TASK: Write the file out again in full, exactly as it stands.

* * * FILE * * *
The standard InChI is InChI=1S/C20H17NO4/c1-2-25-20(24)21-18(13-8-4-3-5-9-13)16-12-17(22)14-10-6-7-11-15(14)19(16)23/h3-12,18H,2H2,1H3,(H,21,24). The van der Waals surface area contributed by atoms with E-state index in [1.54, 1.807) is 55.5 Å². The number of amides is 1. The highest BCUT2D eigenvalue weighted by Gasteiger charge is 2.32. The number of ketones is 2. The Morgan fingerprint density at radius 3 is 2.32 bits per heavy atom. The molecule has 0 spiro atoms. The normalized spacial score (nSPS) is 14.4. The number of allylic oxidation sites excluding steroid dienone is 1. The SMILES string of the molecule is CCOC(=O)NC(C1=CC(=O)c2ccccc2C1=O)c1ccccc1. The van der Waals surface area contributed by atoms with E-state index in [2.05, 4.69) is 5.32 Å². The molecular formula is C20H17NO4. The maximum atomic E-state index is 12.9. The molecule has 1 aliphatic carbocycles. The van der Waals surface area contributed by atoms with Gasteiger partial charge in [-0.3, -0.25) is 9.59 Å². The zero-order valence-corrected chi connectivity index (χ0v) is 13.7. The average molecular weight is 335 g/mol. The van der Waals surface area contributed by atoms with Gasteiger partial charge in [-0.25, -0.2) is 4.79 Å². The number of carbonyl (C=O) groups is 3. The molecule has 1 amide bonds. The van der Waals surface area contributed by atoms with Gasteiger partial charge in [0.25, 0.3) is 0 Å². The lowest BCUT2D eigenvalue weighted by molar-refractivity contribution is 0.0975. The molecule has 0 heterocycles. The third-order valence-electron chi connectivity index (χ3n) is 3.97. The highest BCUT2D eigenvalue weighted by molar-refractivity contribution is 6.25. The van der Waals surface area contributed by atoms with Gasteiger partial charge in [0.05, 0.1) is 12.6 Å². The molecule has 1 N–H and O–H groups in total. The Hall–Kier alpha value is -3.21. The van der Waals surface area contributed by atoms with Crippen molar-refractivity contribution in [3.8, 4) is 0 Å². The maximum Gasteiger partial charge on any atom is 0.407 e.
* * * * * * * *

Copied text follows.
The standard InChI is InChI=1S/C20H17NO4/c1-2-25-20(24)21-18(13-8-4-3-5-9-13)16-12-17(22)14-10-6-7-11-15(14)19(16)23/h3-12,18H,2H2,1H3,(H,21,24). The van der Waals surface area contributed by atoms with E-state index in [1.54, 1.807) is 55.5 Å². The number of amides is 1. The highest BCUT2D eigenvalue weighted by Gasteiger charge is 2.32. The number of ketones is 2. The Morgan fingerprint density at radius 3 is 2.32 bits per heavy atom. The molecule has 0 spiro atoms. The normalized spacial score (nSPS) is 14.4. The number of allylic oxidation sites excluding steroid dienone is 1. The SMILES string of the molecule is CCOC(=O)NC(C1=CC(=O)c2ccccc2C1=O)c1ccccc1. The van der Waals surface area contributed by atoms with E-state index in [2.05, 4.69) is 5.32 Å². The molecular formula is C20H17NO4. The maximum atomic E-state index is 12.9. The molecule has 1 aliphatic carbocycles. The van der Waals surface area contributed by atoms with Gasteiger partial charge in [-0.3, -0.25) is 9.59 Å². The zero-order valence-corrected chi connectivity index (χ0v) is 13.7. The average molecular weight is 335 g/mol. The van der Waals surface area contributed by atoms with Gasteiger partial charge in [-0.25, -0.2) is 4.79 Å². The number of carbonyl (C=O) groups is 3. The molecule has 1 amide bonds. The van der Waals surface area contributed by atoms with Gasteiger partial charge in [0.25, 0.3) is 0 Å². The lowest BCUT2D eigenvalue weighted by molar-refractivity contribution is 0.0975. The molecule has 0 heterocycles. The third-order valence-electron chi connectivity index (χ3n) is 3.97. The highest BCUT2D eigenvalue weighted by molar-refractivity contribution is 6.25. The van der Waals surface area contributed by atoms with Gasteiger partial charge in [0.05, 0.1) is 12.6 Å². The molecule has 1 N–H and O–H groups in total. The Hall–Kier alpha value is -3.21. The van der Waals surface area contributed by atoms with Crippen molar-refractivity contribution in [3.8, 4) is 0 Å². The maximum Gasteiger partial charge on any atom is 0.407 e.